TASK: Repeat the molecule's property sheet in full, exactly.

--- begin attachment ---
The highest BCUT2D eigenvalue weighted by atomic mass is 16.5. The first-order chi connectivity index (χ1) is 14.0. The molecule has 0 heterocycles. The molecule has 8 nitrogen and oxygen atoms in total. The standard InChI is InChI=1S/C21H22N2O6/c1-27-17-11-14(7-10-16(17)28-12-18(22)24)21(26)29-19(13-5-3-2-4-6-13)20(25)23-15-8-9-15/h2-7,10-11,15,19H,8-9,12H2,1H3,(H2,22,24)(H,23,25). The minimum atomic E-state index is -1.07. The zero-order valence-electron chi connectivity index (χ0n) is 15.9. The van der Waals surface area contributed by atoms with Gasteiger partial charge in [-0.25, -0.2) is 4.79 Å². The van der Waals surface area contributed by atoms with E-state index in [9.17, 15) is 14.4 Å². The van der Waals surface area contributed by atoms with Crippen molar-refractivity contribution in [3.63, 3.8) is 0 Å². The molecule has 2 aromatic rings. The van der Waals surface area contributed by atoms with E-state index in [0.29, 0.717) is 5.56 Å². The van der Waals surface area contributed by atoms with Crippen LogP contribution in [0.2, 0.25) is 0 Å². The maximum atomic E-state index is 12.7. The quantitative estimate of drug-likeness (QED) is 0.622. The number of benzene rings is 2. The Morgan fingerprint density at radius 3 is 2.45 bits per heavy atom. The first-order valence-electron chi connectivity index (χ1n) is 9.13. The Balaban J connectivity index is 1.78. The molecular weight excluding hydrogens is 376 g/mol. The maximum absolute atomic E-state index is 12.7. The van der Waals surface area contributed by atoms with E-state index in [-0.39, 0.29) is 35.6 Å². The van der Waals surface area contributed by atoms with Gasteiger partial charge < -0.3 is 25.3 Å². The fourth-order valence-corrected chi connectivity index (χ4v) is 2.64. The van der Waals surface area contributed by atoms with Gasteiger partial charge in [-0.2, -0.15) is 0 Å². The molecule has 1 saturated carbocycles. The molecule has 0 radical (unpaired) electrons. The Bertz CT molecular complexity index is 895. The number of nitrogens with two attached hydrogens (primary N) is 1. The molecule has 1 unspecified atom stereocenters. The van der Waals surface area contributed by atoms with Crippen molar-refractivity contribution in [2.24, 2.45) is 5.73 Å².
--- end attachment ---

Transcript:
The highest BCUT2D eigenvalue weighted by atomic mass is 16.5. The first-order chi connectivity index (χ1) is 14.0. The molecule has 0 heterocycles. The molecule has 8 nitrogen and oxygen atoms in total. The standard InChI is InChI=1S/C21H22N2O6/c1-27-17-11-14(7-10-16(17)28-12-18(22)24)21(26)29-19(13-5-3-2-4-6-13)20(25)23-15-8-9-15/h2-7,10-11,15,19H,8-9,12H2,1H3,(H2,22,24)(H,23,25). The minimum atomic E-state index is -1.07. The zero-order valence-electron chi connectivity index (χ0n) is 15.9. The van der Waals surface area contributed by atoms with Gasteiger partial charge in [-0.25, -0.2) is 4.79 Å². The van der Waals surface area contributed by atoms with E-state index in [9.17, 15) is 14.4 Å². The van der Waals surface area contributed by atoms with Crippen molar-refractivity contribution in [3.63, 3.8) is 0 Å². The molecule has 2 aromatic rings. The van der Waals surface area contributed by atoms with E-state index in [0.29, 0.717) is 5.56 Å². The van der Waals surface area contributed by atoms with Crippen LogP contribution in [0.2, 0.25) is 0 Å². The maximum atomic E-state index is 12.7. The quantitative estimate of drug-likeness (QED) is 0.622. The number of benzene rings is 2. The Morgan fingerprint density at radius 3 is 2.45 bits per heavy atom. The first-order valence-electron chi connectivity index (χ1n) is 9.13. The Balaban J connectivity index is 1.78. The molecular weight excluding hydrogens is 376 g/mol. The maximum absolute atomic E-state index is 12.7. The van der Waals surface area contributed by atoms with E-state index in [-0.39, 0.29) is 35.6 Å². The van der Waals surface area contributed by atoms with Gasteiger partial charge < -0.3 is 25.3 Å². The fourth-order valence-corrected chi connectivity index (χ4v) is 2.64. The van der Waals surface area contributed by atoms with Gasteiger partial charge in [-0.2, -0.15) is 0 Å². The molecule has 1 saturated carbocycles. The molecule has 0 radical (unpaired) electrons. The Bertz CT molecular complexity index is 895. The number of nitrogens with two attached hydrogens (primary N) is 1. The molecule has 1 unspecified atom stereocenters. The van der Waals surface area contributed by atoms with Crippen molar-refractivity contribution in [2.24, 2.45) is 5.73 Å².